A pre-planned outage at Berlin's wood-burning power plant ends Saturday night.

The 75-megawatt Burgess Biomass Plant has been down for routine maintenance since last weekend.

Plant manager David Walker says they've been doing this twice a year since 2016.

"Biomass plants will typically schedule this time of year, because of what they call the spring and the fall mud season, so the loggers aren't allowed to get into the woods, or if the roads are posted and whatnot,” he says.

U.S. Department of Agriculture

Town officials in New Hampshire are preparing for mosquito season.

WMUR-TV reports crews in Rye will start spraying for mosquitoes this week. Officials say they will check standing water for mosquito larvae. These areas include swamps, salt marshes and ditches.

Scientists say mosquitoes and other insects like fleas and ticks weren't affected by the extended period of subzero weather in northern New England.

Via USGS.gov

Update, Tuesday 10 a.m.: The records hearing was continued late Monday night and has not yet been rescheduled.

Original post, Monday 4 p.m.: 

A judge is expected to decide Tuesday if the towns and businesses responsible for pollution at Coakley Landfill on the Seacoast have to release more of their internal records.

Annie Ropeik / NHPR

Some Seacoast residents were unhappy Thursday night to hear state and federal officials reiterate they don’t believe the Coakley Landfill is contaminating area drinking water.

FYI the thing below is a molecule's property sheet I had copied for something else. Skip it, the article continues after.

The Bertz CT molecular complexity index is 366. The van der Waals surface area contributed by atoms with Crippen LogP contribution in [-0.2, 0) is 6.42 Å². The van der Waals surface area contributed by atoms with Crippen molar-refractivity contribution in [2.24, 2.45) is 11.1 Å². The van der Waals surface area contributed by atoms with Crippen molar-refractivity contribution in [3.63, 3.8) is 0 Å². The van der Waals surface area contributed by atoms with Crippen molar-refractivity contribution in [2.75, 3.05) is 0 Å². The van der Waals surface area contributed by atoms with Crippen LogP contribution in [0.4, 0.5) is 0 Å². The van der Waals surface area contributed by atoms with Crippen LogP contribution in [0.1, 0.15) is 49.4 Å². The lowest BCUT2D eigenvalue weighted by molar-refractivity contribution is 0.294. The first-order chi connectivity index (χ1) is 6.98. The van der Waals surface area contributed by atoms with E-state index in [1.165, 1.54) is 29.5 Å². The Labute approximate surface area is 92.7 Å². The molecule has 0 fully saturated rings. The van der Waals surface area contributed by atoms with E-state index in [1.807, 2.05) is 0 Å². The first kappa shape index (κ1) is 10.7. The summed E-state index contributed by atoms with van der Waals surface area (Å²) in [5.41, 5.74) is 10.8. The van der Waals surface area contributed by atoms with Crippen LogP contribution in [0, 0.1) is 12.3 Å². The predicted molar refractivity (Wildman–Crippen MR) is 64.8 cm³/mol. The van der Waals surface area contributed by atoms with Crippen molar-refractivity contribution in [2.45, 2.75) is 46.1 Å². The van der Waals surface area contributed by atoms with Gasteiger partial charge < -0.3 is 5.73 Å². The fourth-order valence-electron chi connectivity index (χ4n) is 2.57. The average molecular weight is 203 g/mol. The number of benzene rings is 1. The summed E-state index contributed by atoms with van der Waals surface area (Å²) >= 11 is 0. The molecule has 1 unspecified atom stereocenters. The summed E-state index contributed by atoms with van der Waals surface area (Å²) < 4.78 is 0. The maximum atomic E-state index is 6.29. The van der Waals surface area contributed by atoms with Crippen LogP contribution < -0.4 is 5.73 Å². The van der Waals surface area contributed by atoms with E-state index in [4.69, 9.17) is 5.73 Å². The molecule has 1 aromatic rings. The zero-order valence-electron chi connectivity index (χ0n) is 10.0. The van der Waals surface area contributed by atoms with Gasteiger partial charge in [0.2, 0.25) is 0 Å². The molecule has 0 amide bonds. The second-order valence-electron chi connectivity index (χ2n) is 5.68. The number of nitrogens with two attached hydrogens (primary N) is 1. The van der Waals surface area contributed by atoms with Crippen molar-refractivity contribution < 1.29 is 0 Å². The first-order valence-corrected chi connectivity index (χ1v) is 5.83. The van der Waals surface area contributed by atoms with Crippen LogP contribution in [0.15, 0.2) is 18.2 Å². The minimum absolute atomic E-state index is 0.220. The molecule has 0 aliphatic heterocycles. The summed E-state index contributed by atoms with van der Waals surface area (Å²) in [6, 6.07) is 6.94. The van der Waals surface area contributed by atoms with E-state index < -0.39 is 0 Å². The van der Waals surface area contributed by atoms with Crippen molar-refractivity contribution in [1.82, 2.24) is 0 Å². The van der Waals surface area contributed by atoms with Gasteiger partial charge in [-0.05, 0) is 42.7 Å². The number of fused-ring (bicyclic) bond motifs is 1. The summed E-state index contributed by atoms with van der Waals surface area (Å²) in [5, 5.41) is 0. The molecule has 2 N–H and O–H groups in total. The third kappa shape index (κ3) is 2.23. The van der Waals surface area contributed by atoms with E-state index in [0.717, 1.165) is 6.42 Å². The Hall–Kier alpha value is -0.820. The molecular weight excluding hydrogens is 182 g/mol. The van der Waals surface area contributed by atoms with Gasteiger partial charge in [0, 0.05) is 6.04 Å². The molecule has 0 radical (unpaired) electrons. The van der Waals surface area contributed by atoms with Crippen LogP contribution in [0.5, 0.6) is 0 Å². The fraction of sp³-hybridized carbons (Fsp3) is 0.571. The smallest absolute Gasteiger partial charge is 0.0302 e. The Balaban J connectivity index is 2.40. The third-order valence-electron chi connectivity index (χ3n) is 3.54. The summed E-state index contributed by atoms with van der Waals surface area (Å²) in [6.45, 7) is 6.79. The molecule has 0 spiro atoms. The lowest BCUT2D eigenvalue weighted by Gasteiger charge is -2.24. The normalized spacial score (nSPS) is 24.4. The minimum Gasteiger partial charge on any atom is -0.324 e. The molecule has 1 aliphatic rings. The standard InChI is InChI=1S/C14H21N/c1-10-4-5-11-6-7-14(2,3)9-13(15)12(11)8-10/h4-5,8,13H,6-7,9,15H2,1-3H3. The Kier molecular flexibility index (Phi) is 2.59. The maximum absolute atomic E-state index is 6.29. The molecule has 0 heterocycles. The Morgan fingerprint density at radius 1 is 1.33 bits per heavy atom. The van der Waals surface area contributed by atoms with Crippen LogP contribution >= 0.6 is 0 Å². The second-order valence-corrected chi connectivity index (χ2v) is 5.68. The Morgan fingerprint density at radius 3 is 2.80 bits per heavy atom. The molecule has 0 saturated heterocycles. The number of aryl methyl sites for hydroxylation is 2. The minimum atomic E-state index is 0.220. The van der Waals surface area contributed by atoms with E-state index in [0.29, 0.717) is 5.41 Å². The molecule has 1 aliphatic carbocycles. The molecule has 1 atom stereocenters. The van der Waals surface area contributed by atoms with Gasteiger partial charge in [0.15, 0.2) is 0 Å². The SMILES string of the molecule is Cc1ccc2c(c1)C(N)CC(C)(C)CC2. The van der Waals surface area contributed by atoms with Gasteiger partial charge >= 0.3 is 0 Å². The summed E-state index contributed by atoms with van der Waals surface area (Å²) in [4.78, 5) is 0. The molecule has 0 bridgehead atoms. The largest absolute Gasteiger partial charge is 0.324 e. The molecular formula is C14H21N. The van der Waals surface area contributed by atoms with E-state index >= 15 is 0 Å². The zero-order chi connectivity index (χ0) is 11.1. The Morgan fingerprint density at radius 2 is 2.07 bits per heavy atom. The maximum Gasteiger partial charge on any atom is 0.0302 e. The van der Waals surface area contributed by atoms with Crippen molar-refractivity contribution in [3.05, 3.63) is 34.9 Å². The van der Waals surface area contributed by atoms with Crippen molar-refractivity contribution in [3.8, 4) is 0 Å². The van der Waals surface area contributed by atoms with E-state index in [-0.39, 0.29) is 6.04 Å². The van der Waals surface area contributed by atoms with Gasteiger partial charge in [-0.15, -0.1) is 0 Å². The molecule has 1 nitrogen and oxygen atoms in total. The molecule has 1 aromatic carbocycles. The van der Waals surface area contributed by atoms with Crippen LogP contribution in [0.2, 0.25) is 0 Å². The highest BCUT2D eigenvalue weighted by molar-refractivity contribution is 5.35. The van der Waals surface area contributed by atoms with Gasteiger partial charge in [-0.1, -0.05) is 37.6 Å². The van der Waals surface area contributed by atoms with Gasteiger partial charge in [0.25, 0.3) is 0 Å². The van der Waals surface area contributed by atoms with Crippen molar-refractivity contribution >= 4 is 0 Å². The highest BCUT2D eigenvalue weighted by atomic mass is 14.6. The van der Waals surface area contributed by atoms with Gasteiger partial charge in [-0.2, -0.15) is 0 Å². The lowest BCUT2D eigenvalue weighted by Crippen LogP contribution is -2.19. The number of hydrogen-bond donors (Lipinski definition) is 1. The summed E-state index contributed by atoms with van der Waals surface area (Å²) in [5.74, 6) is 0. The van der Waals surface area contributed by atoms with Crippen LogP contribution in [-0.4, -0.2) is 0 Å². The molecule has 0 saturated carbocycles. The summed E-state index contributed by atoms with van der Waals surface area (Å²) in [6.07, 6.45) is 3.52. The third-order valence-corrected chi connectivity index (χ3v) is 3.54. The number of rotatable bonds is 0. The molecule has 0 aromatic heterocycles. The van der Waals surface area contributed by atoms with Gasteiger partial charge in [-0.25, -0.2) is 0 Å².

Authorities say some groundwater wells around the Superfund site in North Hampton do show high levels of suspected carcinogens called PFCs – but they say the chemicals haven’t spread to private wells.

Scott Reynolds

Only a couple of dozen bats spent this past winter in New Hampshire.

That’s down from thousands a decade ago, before a fungus called white nose syndrome decimated many species’ populations in 2009.

Biologist Scott Reynolds says since then, the mine shafts where bats used to hibernate in large numbers have been pretty empty.

But white nose has also subsided in New Hampshire.

Now, Reynolds says recovery for the species hit hardest, such as little brown bats, is just beginning.

Annie Ropeik / NHPR

 

Renewable energy advocates say they want to see more communities cutting emissions and pushing for offshore wind development in New Hampshire.

 

The League of Conservation Voters launched a new campaign in Portsmouth on Wednesday to push for those reforms at the state and local levels.